Cyberpunk is a form of science fiction that plays in an oppressive dystopian future ruled by the rise of technology and the malicious ways it can be used. The most popular depictions of this in media can be seen in movies such as Akira, Ghost in the Shell, Judge Dredd and Blade Runner and the highly anticipated (and aptly named) video game Cyberpunk 2077. These dystopian nightmare movies were created during the 80s and 90s where they were just that: science fiction movies with the important keyword being ‘fiction’. A few decades ago the thought of us being tracked across the internet, the possibility of instant facial and voice recognition, Geo-location via a small device in your pocket, etc. were either a pipe dream for some or unrealistic parts of fiction novels for others.

The use of technology in cyberpunk movies is most often used by the ruling party and government to monitor, oppress and control their citizens, dissidents, and the opposition. The use of these technologies can be subtle and away from the public eye so that most don’t even notice that they’re being monitored and controlled and how it affects their daily life, however they can also be very overt and frightening, yet seemingly inevitable and impossible to escape (unless you’re exceptionally tech-savvy and perhaps also brave). All of these movies and the concept of cyberpunk from the 20th century has now become reality in some territories, nations, and conflicts, such as the current Hong Kong protests. While the most known example of technology being used to monitor, control and oppress is by the People’s Republic of China government, it’s probably naive to believe that other nations aren’t toeing the line and using similar, albeit much more subtle methods of technology for political reasons and control.

This week, the Hong Kong government decided to ban make-up and face masks during the protests as these things prevent the government’s facial recognition cameras from properly identifying the dissidents. Using countless cameras, an immense database with names and faces, and a sophisticated technological system, the Hong Kong government is able to automatically identify individual protestors in order to tag dissidents that are involved in the protests/riots so that they can deal with them. Hong Kong is effectively a surveillance state with Big Brother watching “over” you, however, the protestors have their ways of combating this oppressive use of technology.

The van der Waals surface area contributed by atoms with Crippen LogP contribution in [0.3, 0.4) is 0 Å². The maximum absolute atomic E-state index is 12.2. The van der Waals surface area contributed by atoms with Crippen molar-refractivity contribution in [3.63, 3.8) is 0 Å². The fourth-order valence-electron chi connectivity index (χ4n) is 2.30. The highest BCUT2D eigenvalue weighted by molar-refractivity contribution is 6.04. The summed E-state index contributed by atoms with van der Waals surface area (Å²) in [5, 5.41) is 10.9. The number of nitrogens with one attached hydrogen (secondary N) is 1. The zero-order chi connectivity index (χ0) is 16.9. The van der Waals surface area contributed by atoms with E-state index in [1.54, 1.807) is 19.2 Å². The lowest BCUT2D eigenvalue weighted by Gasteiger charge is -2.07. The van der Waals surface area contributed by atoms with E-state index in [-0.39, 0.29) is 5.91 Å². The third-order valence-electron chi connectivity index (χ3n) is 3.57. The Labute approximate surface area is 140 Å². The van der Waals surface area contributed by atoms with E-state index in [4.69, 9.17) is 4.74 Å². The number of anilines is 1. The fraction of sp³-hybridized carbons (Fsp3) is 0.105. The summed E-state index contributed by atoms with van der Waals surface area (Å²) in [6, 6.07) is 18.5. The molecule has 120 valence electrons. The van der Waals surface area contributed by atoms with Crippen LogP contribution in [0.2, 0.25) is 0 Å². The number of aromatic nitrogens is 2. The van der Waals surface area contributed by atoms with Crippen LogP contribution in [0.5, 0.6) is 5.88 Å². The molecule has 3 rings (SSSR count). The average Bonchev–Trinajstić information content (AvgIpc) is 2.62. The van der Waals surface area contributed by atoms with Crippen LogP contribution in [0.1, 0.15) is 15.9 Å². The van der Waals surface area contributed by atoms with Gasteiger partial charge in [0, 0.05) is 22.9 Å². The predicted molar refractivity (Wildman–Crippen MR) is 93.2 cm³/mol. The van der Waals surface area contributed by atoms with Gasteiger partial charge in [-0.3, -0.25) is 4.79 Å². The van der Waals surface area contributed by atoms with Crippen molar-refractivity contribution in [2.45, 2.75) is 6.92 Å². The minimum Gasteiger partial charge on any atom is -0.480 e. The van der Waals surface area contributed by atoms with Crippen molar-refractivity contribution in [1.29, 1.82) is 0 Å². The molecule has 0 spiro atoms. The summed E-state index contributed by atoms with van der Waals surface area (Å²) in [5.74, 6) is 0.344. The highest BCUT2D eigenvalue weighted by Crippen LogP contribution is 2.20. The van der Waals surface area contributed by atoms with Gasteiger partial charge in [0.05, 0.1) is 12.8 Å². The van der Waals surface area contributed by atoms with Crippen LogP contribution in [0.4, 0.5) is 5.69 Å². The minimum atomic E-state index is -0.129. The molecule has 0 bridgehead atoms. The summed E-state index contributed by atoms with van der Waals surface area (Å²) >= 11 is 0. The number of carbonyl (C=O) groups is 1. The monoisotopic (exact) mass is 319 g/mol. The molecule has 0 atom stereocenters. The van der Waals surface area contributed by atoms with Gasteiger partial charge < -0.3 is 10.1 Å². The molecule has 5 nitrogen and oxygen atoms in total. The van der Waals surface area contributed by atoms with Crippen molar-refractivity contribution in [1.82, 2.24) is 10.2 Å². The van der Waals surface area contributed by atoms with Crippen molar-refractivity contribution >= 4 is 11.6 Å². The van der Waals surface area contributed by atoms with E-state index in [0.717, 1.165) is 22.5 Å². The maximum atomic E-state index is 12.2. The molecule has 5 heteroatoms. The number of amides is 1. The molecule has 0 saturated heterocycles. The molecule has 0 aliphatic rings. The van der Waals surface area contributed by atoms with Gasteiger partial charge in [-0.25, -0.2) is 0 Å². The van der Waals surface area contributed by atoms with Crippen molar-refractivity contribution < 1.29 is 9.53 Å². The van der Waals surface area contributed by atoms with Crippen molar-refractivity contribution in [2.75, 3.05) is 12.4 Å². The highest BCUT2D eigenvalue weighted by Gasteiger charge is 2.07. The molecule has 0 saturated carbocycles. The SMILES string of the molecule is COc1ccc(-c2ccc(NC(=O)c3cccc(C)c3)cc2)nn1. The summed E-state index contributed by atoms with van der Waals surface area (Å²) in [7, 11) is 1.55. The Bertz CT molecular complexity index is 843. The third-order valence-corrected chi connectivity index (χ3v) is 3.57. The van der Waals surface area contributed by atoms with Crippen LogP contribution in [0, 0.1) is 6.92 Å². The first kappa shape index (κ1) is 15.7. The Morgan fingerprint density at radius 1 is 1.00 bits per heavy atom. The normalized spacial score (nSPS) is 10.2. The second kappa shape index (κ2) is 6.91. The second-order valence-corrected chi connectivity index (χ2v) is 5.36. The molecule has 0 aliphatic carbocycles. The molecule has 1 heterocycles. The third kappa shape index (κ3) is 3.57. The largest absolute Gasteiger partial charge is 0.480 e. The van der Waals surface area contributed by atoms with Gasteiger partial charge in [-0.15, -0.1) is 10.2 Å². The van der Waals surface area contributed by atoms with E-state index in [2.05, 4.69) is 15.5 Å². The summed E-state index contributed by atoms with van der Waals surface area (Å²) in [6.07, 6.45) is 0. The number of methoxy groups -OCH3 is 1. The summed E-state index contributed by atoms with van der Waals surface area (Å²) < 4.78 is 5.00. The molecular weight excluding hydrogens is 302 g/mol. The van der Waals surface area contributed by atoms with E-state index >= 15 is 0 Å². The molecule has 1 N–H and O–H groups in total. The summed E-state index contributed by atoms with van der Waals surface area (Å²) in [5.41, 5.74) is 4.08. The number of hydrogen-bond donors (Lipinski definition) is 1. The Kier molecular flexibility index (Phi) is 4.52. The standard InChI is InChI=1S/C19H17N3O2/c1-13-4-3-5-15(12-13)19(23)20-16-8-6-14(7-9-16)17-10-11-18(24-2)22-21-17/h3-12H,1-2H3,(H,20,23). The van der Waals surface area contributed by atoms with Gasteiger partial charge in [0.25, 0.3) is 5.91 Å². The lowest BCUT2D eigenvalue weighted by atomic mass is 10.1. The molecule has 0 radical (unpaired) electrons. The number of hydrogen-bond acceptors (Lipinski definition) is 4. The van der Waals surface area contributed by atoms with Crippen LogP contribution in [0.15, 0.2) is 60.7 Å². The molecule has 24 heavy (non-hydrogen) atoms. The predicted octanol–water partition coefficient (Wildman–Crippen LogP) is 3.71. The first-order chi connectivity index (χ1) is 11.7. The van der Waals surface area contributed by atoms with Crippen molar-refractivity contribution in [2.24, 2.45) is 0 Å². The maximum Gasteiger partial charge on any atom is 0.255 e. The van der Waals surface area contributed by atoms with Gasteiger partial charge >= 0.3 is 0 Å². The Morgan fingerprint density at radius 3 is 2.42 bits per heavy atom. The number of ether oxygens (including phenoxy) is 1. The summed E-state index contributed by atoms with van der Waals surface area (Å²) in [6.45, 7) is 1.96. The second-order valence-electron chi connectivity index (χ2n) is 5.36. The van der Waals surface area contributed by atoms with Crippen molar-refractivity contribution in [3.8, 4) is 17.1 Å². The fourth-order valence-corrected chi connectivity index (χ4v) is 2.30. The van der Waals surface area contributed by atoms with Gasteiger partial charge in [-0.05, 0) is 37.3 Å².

Hong Kong protestors using a head-mounted projector to hide their face
Source: https://bit.ly/2Vnw2bx

Hong Kong protestors are ingenious as they have found a way to skirt the new ban by using technology and creativity to their advantage. By projecting a series of random faces onto their own, they can prevent their true identity from being discovered by the surveillance cameras found throughout the city. This is an ingenious method to protect oneself against the malicious use of technology. Here new digital technologies have been implemented by the ruling body for mass surveillance and identification to oppress dissidents. While the protestors have used digital technology to fight other digital technologies, it’s a frightening sight that this is even needed nowadays. One expects to only see these sort of conflicts and use of technology in cyberpunk movies and novels, however, now it begs the question whether this sort of future is merely inevitable if governments decide to turn on their citizens in the name of maintaining the status quo.

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  • ilsetheeternalstudent
    Posted October 9, 2019 at 2:05 pm 0Likes

    This is a very interesting article!
    Recently a similar law banning face covering was banned in the Netherlands, though with a different main motivation, namely banning women from wearing burqas and niqabs. It was the far right party PVV that originally proposed the ban on these muslim garments, motivated by islamophobia, however the law was rejected because it was clearly discriminatory. However instead of just dropping the law, it was adapted to include all face covering.

    Obviously the law is mainly aimed at muslim women, however the further implications of the law also mean that it is no longer allowed to hide your face in the Netherlands, which is extremely convient with the ever expanding monitoring and facial recognition options that exist for security forces.

    Also I recently found this site, which might be interesting: https://cvdazzle.com/

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